Contiguous Files

File F is located close to File G. And this closeness allows me to read these passages close together.

Jane Flax. Thinking Fragments: Psychoanalysis, Feminism, and Postmodernism in the Contemporary West (1990)

[p. 217] “In Foucault’s work the aesthetic is connected with subjectivity in his idea of replacing the technologies of self with the ideal of making one’s own life a work of art. Yet paradoxically, despite his criticism of Derrida’s mystification of writing, Foucault does not ask himself the question “What forms of life make such a notion possible?” about this own aesthetic ideal. Such a constant remaking of the self presupposes a socially isolated and individualistic view of the self. It precludes the possibility of enduring attachments or responsibilities to another in which the other can rely on one’s stability and “continuity of being.” [our emphasis. Why does Flax make this link between individualism and change of the self?]

Gaytri Chakravorty Spivak. The Post-Colonial Critic: Interviews, Strategies, Dialogues (1990) ed. by Sarah Harasym.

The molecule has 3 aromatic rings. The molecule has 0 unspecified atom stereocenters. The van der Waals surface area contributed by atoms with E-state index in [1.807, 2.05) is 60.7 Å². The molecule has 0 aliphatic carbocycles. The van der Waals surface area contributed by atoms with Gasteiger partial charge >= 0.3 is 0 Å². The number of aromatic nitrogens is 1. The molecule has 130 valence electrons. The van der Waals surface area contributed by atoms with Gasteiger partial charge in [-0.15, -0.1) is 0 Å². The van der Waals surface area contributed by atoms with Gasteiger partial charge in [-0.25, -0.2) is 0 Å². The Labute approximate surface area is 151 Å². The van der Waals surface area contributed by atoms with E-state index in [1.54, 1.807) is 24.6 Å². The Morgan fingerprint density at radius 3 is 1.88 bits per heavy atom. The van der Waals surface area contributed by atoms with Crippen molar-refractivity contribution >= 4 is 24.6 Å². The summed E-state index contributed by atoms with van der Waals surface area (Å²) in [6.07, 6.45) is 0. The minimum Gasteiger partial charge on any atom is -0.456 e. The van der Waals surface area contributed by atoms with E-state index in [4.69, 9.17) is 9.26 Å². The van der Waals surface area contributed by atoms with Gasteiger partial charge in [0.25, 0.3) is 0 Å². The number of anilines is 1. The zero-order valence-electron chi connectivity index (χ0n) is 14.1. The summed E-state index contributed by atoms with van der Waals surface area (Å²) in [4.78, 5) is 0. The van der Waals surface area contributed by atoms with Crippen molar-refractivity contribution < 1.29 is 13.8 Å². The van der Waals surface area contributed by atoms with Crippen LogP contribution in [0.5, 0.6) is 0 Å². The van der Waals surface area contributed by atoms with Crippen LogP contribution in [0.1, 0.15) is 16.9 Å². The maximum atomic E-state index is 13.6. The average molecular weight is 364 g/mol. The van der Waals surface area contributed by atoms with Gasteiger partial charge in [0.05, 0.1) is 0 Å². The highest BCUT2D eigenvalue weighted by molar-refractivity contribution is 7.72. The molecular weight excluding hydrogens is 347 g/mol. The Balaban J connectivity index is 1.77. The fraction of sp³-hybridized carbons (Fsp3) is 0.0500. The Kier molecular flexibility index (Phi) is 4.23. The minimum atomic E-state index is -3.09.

p. 27 “The Post-modern Condition: The End of Politics?”

Questioning a text to get a companion

“Since we are not looking for a perfect analysis, but we are looking for the mark of vulnerability which makes a great text not an authority generating a perfect narrative, but our own companion, as it were, so we can share our own vulnerabilities with those texts and move. It seems to me that those are the places where we would begin to question.”

p. 29 “The Post-modern Condition: The End of Politics?”

who you choose to address might connect to who you want to be

“It seems to me that what I was saying was not that you should consider all other subjects. I was saying that you might want to entertain the notion that you cannot consider all other subjects and that you should look at your own subjective investment in the narrative that is being produced. You see, that is something that I will continue to repeat, it is not an invitation to be benevolent towards others.”

So back to Flax, who asks at the conclusion of her book [p. 236] “Does all knowledge necessarily inflict violence on things, ourselves and other persons?” with an answer: it does if you reduce aesthetic interactions to presuppositions of individualism.

And so for day 496

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